Drawn from the heart: simple design prototypes from the 30s: design strategy and clarity of intention
The heart of creative: drawing, sketching, roughs, comprehensives made by hand, brush and simplistic inspiration.
A friend of mine in Santa Monica, composer Stuart Balcomb, is a ever-roving explorer of all things creative, offered the rendition of two stories that are intertwining — going back to the heart of the creative effort. Where did you start, and why?
From the LATimes: their 50 series.
One, a grouping of gouache sketches painted in the 1930s, by Noel Petter, that supports an earlier proposition of offering packaging design concepts in painted color. This technique of layered and relatively “opaque” painting reaches to showcards, posters and instore retailing — grocery stores and even larger retailers used to have “letterers” that could quickly render offerings and sales merchandising placards and art. Look, go back, where did that creative instinct fire up — in you?
That’s a technique, interestingly enough, that we’re still using — not washing color with tubed pigments, but drawing and organizing imagery in this manner: drawing it — it’s a start that immediately turns digital, but it’s more “conversational” — iterative, looser as an opening gathering of concept that then moves progressively tighter, but these treatments are amazingly fresh.
Petter’s work was remarkably fast, I’d imagine — it’s simple, direct, honest, even slightly primitive. That naivety is something that suggests that sense of authentic interpretation (nothing fancy, it just tells the story) — a story that is told and reflected in the opening ideations of happier engagement. For any of us in the creative brand space, the idea of going back to the heart is something that we should all examine. What’s the heart of the work, the path that we’ve crossed, where we began, and what drives the passion to commitment.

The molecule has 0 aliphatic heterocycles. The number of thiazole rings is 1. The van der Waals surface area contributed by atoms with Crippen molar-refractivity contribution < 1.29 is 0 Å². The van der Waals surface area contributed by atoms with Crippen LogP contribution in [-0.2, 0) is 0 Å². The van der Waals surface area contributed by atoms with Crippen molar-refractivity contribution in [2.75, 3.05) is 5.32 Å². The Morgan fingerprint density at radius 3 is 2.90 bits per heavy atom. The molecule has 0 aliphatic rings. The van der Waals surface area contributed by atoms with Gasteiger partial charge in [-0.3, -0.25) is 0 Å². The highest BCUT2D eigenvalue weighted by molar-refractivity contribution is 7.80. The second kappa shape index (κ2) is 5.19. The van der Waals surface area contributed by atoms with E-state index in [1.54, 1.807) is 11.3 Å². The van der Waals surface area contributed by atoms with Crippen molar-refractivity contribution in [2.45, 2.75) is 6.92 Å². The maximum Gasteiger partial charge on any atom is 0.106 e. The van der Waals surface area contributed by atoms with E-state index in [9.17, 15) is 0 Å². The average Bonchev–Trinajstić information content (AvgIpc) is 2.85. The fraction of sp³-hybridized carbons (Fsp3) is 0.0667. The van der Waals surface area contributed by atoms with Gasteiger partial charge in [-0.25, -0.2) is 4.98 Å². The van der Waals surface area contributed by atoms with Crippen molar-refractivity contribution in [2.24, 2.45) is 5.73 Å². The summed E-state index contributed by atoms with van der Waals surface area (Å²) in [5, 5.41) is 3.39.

That idea of passion is something that Stuart (and in his magazine) brought up in another story, that of another friend, Michael Doret. I’ve known Michael for years, since our earlier days together as co-speakers at Envision, a yearly conference on design (ADAC) in Sacramento, California. In this telling, Michael recounts, for the AIGA | LA, how he’s recreated a typeface based on a classic emporium in Los Angeles. Some imagery from his explorations and the outcomes — the story is online at AIGA/LA Features. As he offers, in “Art Imitating Life, Imitating Art,” it all began in “the fall of 2008, I had four font designs under my vest, and I was ready to embark on a fifth. But I was beset with a case of “writer’s block”, and was in need of some small seed of inspiration to help me past it. One day, while driving north on Fairfax, I happened to glance over at one of LA’s landmark eating establishments—Canter’s Delicatessen. You really can’t miss it. Canter’s is one of those places that has not one, not two, but three competing neon signs, each in a different style, and each probably added at different times.”
Some imagery, created by Doret, from the online article, overviews the sequence of his studies, noted below:
For me, any of these studies are about the thread of the beginning — where, when, how did you start, what’s the mystery of the origination of connection, the opening fire and how to build on, fuel that — consider that, the beginnings, the first spark. What tracing would you consider in finding that line, the map, back to the beginning — till now! What about for you?
Finding the heart of anything — and everything — in the practice of the work, whatever form of creativity you are exploring. Go there, come back.
Tim Girvin | Richland, Washington
Exploring brands, personality, and the heart of creative connections
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